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- HER number: MEL8551
- Site Name: Cakemuir Castle
- Grid Reference: 341185 659113
- Civil Parish:
- Summary: Mid 16th century tower with 18th century and later additions.
- Description: NT45NW 1.00 41185 59114
NT45NW 1.01 41251 59073 Walled Garden
NT45NW 1.02 41270 59106 Stables
NT45NW 1.03 41265 59090 Gardeners Cottage
For Queen Mary's Tree, see NT45NW 2.
(NT 4126 5909) Cakemuir Castle (NR) (Restored)
OS 6" map (1957)
(1)-(4) Cakemuir Castle is a mid-16th c tower, oblong on plan, 30' E-W by 24 1/2' and four storeys high. It has a turret stair projecting from the N wall. The only provision for defence was a series of gun-loops on the fourth floor, now built up. On the E gable is a heraldic shield, removed from above the original entrance, bearing the Wauchope arms: Adam Wauchope of Cakemuir is on record in 1565. Tranter notes that there have been additions, 18th c and later, to the W side, and that the whole building is still occupied and in excellent condition. Bell alleges that Cakemuir Castle superseded an earlier fortalice, named Black, Castle (NT45NW 11) on the opposite side of the burn.
RCAHMS 1929, visited 1915; N Tranter 1962; D MacGibbon and T Ross 1887; Bell 1893
(5) NT 4120 5912. The proprietor of Cakemuir Castle, Mr M M Scott, suggests that 'restored' should be retained with the published name as the tower was considerably restored about 1949. It remains as described above.
Visited by OS (WDJ) 15 December 1964
(5) Cakemuir Castle is occupied and in excellent condition.
Visited by OS (SFS) 12 August 1975.
NMRS REPORT DATE: 13/02/2004
Owner: M M Scott.
Mid 16th century tower with 18th century and later additions.
I G Lindsay Collection W/352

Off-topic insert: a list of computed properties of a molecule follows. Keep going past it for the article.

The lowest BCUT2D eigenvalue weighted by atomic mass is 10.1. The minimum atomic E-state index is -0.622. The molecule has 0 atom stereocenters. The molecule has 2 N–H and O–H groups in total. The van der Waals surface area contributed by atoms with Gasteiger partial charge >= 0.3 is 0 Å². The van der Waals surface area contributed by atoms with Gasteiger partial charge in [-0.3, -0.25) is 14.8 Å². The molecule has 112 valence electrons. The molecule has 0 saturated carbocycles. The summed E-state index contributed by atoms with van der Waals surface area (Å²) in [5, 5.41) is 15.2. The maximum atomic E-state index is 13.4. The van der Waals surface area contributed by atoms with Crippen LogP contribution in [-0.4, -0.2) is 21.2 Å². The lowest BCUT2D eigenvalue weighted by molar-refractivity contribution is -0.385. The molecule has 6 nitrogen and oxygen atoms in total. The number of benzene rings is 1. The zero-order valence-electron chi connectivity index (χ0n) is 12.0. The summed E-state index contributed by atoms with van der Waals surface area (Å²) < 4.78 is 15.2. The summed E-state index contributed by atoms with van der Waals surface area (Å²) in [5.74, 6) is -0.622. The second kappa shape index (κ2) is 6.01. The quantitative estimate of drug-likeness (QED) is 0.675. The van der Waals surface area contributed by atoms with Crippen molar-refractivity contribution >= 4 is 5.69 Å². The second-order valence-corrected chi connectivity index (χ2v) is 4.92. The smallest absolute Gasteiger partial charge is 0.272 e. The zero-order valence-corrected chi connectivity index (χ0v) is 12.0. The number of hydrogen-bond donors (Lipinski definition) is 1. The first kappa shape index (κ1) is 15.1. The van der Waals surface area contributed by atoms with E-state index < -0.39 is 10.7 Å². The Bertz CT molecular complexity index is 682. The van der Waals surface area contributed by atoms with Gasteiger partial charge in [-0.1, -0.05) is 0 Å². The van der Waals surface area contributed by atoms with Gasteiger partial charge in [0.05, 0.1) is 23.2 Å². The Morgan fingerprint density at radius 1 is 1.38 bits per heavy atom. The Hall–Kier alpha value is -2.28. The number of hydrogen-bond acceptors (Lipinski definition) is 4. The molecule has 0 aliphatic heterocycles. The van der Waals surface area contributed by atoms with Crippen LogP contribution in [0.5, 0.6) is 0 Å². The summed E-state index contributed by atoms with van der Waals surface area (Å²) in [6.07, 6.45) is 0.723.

NMRS REPORT DATE: 18/12/2003
(6) Historic Scotland Listed Building Description:
Circa 1564. 4-storey and cap house, rectangular-plan tower house; 1761 wing adjoining with later 19th century wing; Scottish Baronial additions. Modernised by Rowand Anderson Paul and Partners, 1926, and Neil and Hurd, circa 1952. Coursed brown stone, ashlar surrounds. Corbelled parapet, enlarged windows.
NW (PRINCIPAL) ELEVATION: tower to left: blind wall, gun-loop to ground and 3rd floor, corbelled parapet, circular turnpike stair tower at NW corner (gun loop and small window near top) terminating in square cap house; 1761 wing: 2 ?-storey with later Baronial additions; timber door with glazed panel to left; single storey crowstepped gable entrance porch with inset Wauchope armorial panel above door, window to left return; projecting stone bipartite window above; stone dormer with finial breaking eaves. Round tower, corbelled, terminating in square crowstep gabled cap house in re-entrant angle; windows at each floor, window and gabled dormer to left return. Later 19th century addition: 1 ?-storey, irregular fenestration and distribution of gableheads and dormers; small gabled porch, door to right return; additional flat-roofed fuel store adjoining.
NE ELEVATION: blank wall, off centre window to ground and 1st floor left, gun loop to 3rd floor left; corbelled parapet connecting 2 watch-houses, crow-stepped gable, stone gablehead stack with flagpole.
SE (REAR) ELEVATION: 1564 tower to right: paired slit windows to ground floor; single windows to 1st and 3rd floor; paired windows to 2nd floor; gun loop to 3rd floor left; continuation of corbelled parapet above; crowstepped gable, stone gablehead stack, 2 cans; 3 single windows to left return. 1761 wing to left: 2?-storey, 4-bay regular fenestration; 2-leaf glazed door to ground floor right; later stone gabled dormers breaking eaves, stack at ridge between 1st and 2nd bay left; 3-storey single bay to left return, gablehead stack, no cans; rear adjoins 19th century wing.
SW ELEVATION: irregular sloping elevation; primarily 1 ? -storey: pair of windows with smaller window to left, 2 dormers breaking eaves almost above, small chimney to wallhead; modern piended single storey harled extension to ground floor centre; single window to right; slated mansard with bipartite window above right; further dormer to attic.
Enlarged windows: 2-pane, 4-pane, 9-pane and 12-pane timber sash and case. Later 19th century replacement piended slate roof, modern replacement cast-iron rainwater goods; parapet walkway drained by projecting stone spouts, one misaligned to avoid dripping in front of the Queen's Room.